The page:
THE FIGHTER (Dir. David O. Russell, 2010)
Mark Wahlberg and Christian Bale play Boston boxing brothers Micky Ward and Dicky Eklund in this strong drama based on true events.
Set in the early '90s, the film begins documentary style as HBO is filming Bale for a film about his comeback. We see archival video of the real Eklund in the ring with Sugar Ray Leonard.
Wahlberg is following in his half brother's footsteps, being trained by him for an upcoming fight. Their tough talking mother Melissa Leo manages Wahlberg and also has 7 daughters who act as a sort of trashy teased-hair Greek chorus on the sidelines.
A very skinny Bale (well, maybe not as thin as in THE MACHINIST) is unhinged and bug-eyed, yet utterly believable and not over the top in his portrayal. He spends most of his time in a crackhouse when he should be at the gym with Wahlberg.
Wahlberg meets Amy Adams as a bartender and asks her out, but he stands her up because he's embarrassed about losing his latest bout. She confronts him on this and almost immediately they are dating.
Wahlberg is offered a chance to be paid for training year round in Las Vegas for a chance at the title, but his loyalty to his mother and brother gets in the way.
Adams believes he should take the opportunity and this makes her unpopular with Wahlberg's family - especially the 7 sisters who gang up on Adams, but they find that the petite redhead has a bit of the fight in her too.
Trying to hold on Wahlberg, Bale goes to the dark seedy side of addiction and creepy criminal behavior. We find out that the HBO documentary about Bale is actually about his crack issues, not his improbable comeback. Bale lands in prison while Wahlberg signs on for new management. Wahlberg starts winning fights, but he's aware that it's Bale's training that ultimately gets him there.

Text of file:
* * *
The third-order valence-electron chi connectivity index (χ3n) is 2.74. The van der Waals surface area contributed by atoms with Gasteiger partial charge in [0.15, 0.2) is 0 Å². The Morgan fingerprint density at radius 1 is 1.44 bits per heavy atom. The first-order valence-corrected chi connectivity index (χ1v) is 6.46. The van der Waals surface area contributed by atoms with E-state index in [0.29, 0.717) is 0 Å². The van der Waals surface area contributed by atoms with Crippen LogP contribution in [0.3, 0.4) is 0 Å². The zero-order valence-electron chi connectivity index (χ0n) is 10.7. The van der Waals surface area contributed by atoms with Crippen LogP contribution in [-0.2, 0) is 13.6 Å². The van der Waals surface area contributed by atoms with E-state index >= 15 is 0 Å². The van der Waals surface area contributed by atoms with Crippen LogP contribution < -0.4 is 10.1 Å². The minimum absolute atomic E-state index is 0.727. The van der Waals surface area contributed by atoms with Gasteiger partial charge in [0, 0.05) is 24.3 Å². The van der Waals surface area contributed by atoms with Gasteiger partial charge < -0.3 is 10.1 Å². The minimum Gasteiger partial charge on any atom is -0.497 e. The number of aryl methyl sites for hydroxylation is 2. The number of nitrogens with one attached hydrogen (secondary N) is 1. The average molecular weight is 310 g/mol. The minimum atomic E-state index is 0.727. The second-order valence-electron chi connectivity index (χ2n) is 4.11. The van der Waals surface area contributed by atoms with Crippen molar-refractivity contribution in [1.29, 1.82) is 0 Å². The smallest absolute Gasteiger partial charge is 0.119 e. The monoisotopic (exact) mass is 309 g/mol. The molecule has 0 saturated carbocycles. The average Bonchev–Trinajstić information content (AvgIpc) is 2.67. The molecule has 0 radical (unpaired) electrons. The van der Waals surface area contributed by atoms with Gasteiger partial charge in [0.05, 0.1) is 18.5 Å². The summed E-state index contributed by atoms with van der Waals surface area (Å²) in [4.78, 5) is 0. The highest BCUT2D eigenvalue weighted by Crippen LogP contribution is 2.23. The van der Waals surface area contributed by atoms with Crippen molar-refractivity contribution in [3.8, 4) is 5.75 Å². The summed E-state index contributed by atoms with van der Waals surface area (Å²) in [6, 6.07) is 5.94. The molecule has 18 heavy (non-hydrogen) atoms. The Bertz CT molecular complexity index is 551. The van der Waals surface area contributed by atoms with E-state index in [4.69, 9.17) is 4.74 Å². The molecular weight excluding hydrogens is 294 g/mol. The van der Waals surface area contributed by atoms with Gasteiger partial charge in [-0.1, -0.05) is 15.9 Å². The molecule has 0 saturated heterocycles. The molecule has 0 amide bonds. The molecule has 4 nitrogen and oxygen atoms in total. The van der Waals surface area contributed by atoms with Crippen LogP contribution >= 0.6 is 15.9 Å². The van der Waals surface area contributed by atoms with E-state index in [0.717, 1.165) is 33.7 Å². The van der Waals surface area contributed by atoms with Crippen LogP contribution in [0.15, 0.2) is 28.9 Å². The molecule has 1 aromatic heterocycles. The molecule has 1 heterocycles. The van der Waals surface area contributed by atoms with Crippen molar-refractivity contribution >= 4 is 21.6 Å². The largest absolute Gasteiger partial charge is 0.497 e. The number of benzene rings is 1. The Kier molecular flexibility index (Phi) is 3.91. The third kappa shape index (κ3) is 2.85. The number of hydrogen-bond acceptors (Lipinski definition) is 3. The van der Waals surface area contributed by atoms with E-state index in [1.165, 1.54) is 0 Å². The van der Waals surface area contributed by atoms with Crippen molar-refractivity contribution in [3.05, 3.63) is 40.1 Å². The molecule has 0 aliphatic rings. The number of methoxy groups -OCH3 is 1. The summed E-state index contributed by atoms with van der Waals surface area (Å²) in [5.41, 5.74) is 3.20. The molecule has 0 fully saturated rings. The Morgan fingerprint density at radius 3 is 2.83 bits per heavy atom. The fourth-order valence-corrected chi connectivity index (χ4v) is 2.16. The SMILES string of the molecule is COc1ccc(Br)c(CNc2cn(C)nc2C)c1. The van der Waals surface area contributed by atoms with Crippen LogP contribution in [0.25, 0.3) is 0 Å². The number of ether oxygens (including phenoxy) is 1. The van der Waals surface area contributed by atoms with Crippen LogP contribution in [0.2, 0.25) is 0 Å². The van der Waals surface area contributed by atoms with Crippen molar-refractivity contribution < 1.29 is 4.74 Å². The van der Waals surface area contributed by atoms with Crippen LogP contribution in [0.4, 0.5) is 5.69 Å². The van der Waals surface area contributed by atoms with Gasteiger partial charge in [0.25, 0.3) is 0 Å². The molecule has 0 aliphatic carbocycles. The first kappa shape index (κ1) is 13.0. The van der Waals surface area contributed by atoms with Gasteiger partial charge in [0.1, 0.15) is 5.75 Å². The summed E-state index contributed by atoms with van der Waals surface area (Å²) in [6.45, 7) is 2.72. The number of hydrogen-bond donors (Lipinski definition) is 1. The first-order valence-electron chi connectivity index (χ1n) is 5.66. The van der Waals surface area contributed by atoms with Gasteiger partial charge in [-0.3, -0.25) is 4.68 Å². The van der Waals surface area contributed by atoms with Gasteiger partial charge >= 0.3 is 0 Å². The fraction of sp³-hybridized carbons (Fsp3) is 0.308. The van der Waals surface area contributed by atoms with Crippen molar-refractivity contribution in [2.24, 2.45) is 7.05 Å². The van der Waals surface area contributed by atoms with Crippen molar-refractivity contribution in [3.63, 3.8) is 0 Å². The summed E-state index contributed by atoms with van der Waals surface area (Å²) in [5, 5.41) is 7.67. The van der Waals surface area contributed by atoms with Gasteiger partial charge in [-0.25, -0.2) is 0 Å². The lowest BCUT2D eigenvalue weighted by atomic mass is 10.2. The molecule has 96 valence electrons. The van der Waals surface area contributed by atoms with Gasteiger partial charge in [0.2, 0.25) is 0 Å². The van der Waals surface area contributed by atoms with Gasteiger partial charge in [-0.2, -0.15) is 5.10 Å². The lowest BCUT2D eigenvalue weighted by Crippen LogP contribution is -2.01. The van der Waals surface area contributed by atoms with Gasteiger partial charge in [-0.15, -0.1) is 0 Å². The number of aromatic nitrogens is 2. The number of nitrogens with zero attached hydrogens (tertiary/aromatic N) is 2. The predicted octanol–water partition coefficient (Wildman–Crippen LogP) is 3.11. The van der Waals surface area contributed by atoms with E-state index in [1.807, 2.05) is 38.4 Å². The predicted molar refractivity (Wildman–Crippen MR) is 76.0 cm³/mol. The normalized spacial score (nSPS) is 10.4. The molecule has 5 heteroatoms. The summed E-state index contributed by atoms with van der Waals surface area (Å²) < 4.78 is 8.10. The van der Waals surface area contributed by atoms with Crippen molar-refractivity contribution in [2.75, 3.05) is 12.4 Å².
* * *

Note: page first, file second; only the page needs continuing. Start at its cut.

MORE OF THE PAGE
With it's blue collar background and salt of the earth archetypes, THE FIGHTER doesn't break any new ground and its narrative rambles at times, but it has solid performances and a great grasp on the genre's well worn conventions.
In his third film with director O. Russell, Wahlberg shows off the years of work he's put into the part and delivers some of his most layered acting. Bale may steal every scene he's in (it's nearly impossible to look elsewhere when he's on the screen), but Wahlberg more than holds his own as do Adams and Leo.
The fight scenes are shot digitally so that they resemble how boxing appears on television through bright lighting and resolution lines - an effect that enhances the realism nicely.
O. Russell has had trouble when thinking outside the box in previous work (I HEART HUCKABEES was an overreaching unfunny mess), but here his indulgences are reigned in - seems here he neatly thinks inside the box (or in the ring) and it pays off big time.